South Korean President Moon Jae In on Monday again criticized Japan over its tightened export controls, calling them an "unfair economic retaliation," while also urging a cool-headed response.
Moon, in a meeting with top government officials, held three days ahead of the country's Liberation Day commemorating the end of Japanese colonial rule, said the export curbs are not only unfair but also very serious as they stem from disputes over wartime history.
"Our measures, however, should not be emotional," Moon said, adding that the issue should be looked at with a long-term view.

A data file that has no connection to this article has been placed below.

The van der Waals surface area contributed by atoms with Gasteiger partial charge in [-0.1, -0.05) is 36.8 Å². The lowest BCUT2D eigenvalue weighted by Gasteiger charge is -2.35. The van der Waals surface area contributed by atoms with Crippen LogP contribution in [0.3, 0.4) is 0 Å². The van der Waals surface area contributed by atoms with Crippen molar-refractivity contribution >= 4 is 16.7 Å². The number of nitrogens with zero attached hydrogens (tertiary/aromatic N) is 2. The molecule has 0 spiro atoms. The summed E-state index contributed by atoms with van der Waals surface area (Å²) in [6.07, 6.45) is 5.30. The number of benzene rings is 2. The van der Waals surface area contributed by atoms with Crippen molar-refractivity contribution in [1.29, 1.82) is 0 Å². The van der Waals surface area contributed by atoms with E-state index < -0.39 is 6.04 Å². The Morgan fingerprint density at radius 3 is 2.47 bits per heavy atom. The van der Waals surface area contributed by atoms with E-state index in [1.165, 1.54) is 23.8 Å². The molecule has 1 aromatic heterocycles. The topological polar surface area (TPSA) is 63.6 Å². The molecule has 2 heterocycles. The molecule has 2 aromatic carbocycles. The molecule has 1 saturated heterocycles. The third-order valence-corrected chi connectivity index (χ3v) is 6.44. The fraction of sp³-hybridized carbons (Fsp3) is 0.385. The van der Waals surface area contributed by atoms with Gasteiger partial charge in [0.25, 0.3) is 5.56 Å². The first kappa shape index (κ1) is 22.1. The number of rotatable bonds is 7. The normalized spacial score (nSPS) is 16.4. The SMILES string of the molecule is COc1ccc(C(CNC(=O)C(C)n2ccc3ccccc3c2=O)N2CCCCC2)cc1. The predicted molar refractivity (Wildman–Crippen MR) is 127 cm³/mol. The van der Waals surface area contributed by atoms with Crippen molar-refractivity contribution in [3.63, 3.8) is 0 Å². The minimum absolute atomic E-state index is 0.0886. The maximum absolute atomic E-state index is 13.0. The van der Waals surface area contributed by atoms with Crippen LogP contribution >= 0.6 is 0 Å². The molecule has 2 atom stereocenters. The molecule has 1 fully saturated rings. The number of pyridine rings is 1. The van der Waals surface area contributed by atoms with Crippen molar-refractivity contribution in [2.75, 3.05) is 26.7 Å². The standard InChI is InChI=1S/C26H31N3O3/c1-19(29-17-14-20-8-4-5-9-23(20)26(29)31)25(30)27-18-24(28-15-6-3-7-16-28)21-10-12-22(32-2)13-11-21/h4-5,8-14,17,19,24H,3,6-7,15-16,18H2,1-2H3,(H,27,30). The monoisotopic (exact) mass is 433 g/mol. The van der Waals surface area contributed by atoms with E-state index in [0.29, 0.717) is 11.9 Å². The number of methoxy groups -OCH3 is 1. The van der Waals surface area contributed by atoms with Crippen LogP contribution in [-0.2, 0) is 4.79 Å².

Japan last month tightened export controls on some South Korea-bound materials crucial to the country's technology industry.
Earlier this month, Japan's Cabinet also approved plans to remove South Korea from a "white list" of countries that enjoy minimum restrictions on buying goods that can be diverted for military use.
Seoul has shown deep concerns over the moves, viewing them as being in retaliation over a series of court rulings that ordered Japanese firms to compensate South Korean plaintiffs for wartime forced labor.
South Korea was under Japanese colonial rule from 1910 and gained independence on Aug. 15, 1945.